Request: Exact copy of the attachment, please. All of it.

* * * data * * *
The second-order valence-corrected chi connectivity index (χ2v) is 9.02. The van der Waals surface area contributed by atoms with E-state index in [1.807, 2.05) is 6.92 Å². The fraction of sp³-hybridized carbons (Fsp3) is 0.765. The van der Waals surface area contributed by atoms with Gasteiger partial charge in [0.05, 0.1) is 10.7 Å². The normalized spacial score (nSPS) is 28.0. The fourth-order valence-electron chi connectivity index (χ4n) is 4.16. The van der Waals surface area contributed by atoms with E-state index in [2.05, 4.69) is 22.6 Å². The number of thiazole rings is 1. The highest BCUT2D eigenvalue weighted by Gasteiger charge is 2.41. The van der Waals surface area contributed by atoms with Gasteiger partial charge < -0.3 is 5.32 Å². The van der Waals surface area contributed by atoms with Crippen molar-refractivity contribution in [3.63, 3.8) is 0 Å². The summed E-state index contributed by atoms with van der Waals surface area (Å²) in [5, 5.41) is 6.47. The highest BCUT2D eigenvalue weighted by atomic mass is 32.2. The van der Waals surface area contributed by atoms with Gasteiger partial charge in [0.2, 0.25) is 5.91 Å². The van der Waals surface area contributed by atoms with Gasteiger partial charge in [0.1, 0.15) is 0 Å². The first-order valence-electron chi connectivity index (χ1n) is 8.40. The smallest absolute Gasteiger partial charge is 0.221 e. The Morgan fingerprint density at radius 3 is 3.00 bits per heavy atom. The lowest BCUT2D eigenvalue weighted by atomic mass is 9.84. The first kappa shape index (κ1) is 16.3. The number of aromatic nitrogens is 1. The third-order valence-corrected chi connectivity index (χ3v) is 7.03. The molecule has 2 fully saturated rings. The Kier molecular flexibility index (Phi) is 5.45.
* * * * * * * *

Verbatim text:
The second-order valence-corrected chi connectivity index (χ2v) is 9.02. The van der Waals surface area contributed by atoms with E-state index in [1.807, 2.05) is 6.92 Å². The fraction of sp³-hybridized carbons (Fsp3) is 0.765. The van der Waals surface area contributed by atoms with Gasteiger partial charge in [0.05, 0.1) is 10.7 Å². The normalized spacial score (nSPS) is 28.0. The fourth-order valence-electron chi connectivity index (χ4n) is 4.16. The van der Waals surface area contributed by atoms with E-state index in [2.05, 4.69) is 22.6 Å². The number of thiazole rings is 1. The highest BCUT2D eigenvalue weighted by Gasteiger charge is 2.41. The van der Waals surface area contributed by atoms with Gasteiger partial charge < -0.3 is 5.32 Å². The van der Waals surface area contributed by atoms with Crippen molar-refractivity contribution in [3.63, 3.8) is 0 Å². The summed E-state index contributed by atoms with van der Waals surface area (Å²) in [5, 5.41) is 6.47. The highest BCUT2D eigenvalue weighted by atomic mass is 32.2. The van der Waals surface area contributed by atoms with Gasteiger partial charge in [0.2, 0.25) is 5.91 Å². The van der Waals surface area contributed by atoms with Gasteiger partial charge in [0.1, 0.15) is 0 Å². The first-order valence-electron chi connectivity index (χ1n) is 8.40. The smallest absolute Gasteiger partial charge is 0.221 e. The Morgan fingerprint density at radius 3 is 3.00 bits per heavy atom. The lowest BCUT2D eigenvalue weighted by atomic mass is 9.84. The first kappa shape index (κ1) is 16.3. The number of aromatic nitrogens is 1. The third-order valence-corrected chi connectivity index (χ3v) is 7.03. The molecule has 2 fully saturated rings. The Kier molecular flexibility index (Phi) is 5.45.